Content Upgrade Method – 2

This method works well for almost all kind of posts.

You can create a few simple 5-7 pager handbooks on about 10 different broad topics. Most blog posts cover one of the topics like traffic, content, social media, list building etc. So these handbooks should do well with pretty much all the different topics. If you can get hold of a few good PLR eBooks and get it re-written, then nothing like it.

You can then use this handbook as your bait. Create an optin box specifically for the post and offer the handbook in exchange for their email address.
The psychology behind this method is simple. We tend to take action when something comes as a flow. This is the exact same psychology behind putting all those related posts that show up just after your post.

When you offer something that looks like an extension of something I am reading and that too a topic I am interested in reading, I will obviously be inclined to continue with my reading. This prompts me to enter my email address into the optin box so that I can get hold of the addendum.

Hence your visitors will be more than willing to share their email address with you. As a bonus, you are sure to gain a nice follower and loyal reader for your blog.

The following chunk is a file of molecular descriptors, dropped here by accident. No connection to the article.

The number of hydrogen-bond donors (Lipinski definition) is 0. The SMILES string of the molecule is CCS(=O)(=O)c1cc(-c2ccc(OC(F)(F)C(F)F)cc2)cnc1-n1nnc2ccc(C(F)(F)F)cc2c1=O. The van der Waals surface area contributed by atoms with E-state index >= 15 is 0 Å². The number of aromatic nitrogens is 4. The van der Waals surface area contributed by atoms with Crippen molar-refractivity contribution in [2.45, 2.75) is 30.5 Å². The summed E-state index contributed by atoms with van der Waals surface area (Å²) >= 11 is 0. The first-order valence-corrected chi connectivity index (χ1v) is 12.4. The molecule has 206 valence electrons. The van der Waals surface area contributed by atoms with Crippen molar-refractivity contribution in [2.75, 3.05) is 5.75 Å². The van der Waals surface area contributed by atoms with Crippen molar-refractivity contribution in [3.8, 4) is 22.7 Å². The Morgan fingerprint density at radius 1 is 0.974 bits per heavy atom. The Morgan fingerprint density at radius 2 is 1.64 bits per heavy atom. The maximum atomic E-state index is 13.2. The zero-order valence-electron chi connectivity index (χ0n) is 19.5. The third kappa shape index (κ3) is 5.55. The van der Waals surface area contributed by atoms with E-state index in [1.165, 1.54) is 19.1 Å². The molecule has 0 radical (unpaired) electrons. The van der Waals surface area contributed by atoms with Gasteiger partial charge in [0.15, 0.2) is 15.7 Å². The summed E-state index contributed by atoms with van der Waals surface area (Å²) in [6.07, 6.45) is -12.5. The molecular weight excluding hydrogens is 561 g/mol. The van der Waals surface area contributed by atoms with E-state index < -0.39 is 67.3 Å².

Try these techniques and let me know how it works for you. If you are interested in knowing about some of the tools that helped execute this method, you can read my post on the 7 tools that help you with your content upgrade strategy.

About the author: This post is written by DK who is an internet marketer, a social media enthusiast and a Blogger who writes about internet marketing, social media marketing and general blogging tips at

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3 Responses to “Selling a Comb to a Bald Man is Old Marketing Strategy!”

  • Ryan Biddulph

    Hi DK,

    I dig the handbook idea. Offering up value, a bit longer than the average post, can reel in people.

    Marketing is offering something useful to people who need it.

    Handbooks are useful, thorough, yet not too overwhelming pieces of content that people can use, to their benefit.

    I charge for mine, but they are a bit longer….well, a ton longer, than 5 to 7 pages. But the idea rings similar: give folks something they can reference, again and again, to drill home the points you make through your blog posts.

    Thanks DK!

    Tweeting from Bali.


    • DK

      Hi Ryan,
      That is also a nice idea. More so because your visitors are already sold with your post and then selling something will be easier. The only decision to make is, Do you want to charge them in monetary terms or, by getting some more circulation for your posts.


  • Matt Banner

    Terrific post, DK! I completely agree with the initial scenarios that you wrote about initially. If a pop-up comes up that is irrelevant to what I’m reading (after all, the reason I even came to visit the site was BECAUSE of the article that I’m now reading) I would immediately X it out.

    But if a pop-up came up that offered me additional, and potentially exclusive information not offered somewhere else (or pitched that way), I would definitely strongly consider submitting my contact information.

    I appreciate your article and the concept of “content upgrades”.